Following the historic Legionnaires’ disease outbreak that happened last summer in the South Bronx, the city of New York enacted new legislation requiring all building owners to register and test their cooling towers. Both registration and testing of the cooling towers for Legionella bacteria were required within 30 days of the of the new legislation. Disinfection was required of any tower that tested positive. Further, regular inspections needed to be conducted to ensure the bacteria had not returned.
According to city officials, 3,619 building owners registered their cooling towers by the September 2015 deadline. Officials believe that this is over 90 percent of the cooling towers in the city.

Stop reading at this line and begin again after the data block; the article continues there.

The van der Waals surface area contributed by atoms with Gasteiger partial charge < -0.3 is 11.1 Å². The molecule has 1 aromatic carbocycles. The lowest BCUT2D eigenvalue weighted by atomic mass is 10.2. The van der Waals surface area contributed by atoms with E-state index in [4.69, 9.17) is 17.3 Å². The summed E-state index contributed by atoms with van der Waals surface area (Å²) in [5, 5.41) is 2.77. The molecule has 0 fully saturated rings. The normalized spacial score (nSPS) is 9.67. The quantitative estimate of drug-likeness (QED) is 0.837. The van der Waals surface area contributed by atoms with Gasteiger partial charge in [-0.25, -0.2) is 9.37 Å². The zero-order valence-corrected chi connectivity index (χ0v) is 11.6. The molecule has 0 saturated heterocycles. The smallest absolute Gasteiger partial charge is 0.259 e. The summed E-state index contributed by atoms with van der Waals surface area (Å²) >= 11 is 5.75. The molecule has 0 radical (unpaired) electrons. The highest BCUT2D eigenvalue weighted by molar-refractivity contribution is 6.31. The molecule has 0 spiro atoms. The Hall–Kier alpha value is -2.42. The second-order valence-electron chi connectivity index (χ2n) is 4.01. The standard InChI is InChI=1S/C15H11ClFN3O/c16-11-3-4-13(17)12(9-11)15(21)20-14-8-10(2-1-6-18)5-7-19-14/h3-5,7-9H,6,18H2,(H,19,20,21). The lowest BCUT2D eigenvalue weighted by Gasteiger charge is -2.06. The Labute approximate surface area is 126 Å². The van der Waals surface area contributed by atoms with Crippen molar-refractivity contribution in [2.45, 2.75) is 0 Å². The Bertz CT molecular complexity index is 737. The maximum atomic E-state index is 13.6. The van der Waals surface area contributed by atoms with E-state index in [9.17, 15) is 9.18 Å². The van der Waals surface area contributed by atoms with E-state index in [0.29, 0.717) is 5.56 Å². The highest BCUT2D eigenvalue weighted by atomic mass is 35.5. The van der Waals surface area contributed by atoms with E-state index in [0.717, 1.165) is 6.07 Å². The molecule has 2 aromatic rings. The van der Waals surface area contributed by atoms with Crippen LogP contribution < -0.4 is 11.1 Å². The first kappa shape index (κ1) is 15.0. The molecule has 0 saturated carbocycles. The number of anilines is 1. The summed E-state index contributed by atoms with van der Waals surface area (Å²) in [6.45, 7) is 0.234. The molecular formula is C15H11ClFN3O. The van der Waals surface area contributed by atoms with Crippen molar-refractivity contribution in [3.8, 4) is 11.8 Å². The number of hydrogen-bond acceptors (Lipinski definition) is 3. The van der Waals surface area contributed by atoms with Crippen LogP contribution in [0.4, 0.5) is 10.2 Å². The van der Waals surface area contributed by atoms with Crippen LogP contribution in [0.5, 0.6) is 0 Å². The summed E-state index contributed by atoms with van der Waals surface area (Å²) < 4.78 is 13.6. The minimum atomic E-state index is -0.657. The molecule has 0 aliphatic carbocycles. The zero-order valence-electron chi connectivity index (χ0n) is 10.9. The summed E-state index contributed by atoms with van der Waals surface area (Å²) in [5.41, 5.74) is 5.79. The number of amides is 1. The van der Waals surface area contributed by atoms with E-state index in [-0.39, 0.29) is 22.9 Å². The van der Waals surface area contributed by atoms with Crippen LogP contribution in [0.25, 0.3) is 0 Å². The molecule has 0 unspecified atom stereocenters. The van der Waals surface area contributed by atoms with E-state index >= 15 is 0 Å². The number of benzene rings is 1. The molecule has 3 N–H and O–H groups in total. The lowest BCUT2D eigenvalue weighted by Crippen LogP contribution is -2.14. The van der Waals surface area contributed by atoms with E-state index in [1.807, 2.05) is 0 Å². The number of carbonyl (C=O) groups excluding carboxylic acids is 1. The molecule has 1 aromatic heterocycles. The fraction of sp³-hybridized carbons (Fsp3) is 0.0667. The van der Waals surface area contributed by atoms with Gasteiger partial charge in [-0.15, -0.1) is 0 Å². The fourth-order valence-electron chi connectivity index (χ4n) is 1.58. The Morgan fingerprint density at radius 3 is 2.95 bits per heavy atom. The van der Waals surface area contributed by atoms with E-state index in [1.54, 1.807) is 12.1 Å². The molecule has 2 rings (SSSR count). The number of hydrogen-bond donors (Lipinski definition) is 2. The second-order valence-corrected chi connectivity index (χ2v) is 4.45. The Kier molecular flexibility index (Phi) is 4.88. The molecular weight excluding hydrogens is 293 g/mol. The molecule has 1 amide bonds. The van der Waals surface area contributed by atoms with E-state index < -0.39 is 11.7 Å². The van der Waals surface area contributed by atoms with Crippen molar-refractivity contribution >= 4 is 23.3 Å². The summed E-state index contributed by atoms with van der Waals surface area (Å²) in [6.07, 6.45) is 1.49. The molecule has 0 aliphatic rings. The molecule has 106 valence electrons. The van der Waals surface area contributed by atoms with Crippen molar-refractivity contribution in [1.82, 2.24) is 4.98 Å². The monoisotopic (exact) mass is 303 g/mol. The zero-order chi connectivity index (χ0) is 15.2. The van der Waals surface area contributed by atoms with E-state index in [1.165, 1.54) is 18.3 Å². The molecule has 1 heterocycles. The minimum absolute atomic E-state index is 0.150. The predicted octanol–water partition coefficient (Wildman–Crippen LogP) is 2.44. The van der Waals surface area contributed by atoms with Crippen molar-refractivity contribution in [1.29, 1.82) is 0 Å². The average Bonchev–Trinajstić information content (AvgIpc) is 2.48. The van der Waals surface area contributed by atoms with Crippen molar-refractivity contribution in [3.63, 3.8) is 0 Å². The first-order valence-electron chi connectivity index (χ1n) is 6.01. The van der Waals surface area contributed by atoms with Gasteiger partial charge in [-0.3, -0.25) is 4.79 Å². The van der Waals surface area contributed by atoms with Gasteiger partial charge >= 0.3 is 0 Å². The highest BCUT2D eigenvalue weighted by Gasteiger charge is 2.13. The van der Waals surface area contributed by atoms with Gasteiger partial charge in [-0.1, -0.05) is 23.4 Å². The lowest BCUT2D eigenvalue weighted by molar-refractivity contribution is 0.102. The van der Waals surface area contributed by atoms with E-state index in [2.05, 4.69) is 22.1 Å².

“In this case we leaned to being over aggressive,” said Deputy Mayor Anthony Shorris. “People got sick. People died. So I don’t think we had any choice.”
Shorris went on to say “If I have to make a trade-off between some amount of hassle associated with dramatically reducing the risk of the disease I’ll take that anytime. We went after every building we could think of that might have a cooling tower.”
The city of New York utilizes all sorts of resources from police helicopters and building inspectors, to Google Maps and issued over 1,200 violations for any building owners who failed to adhere to the new legislation passed by the city.
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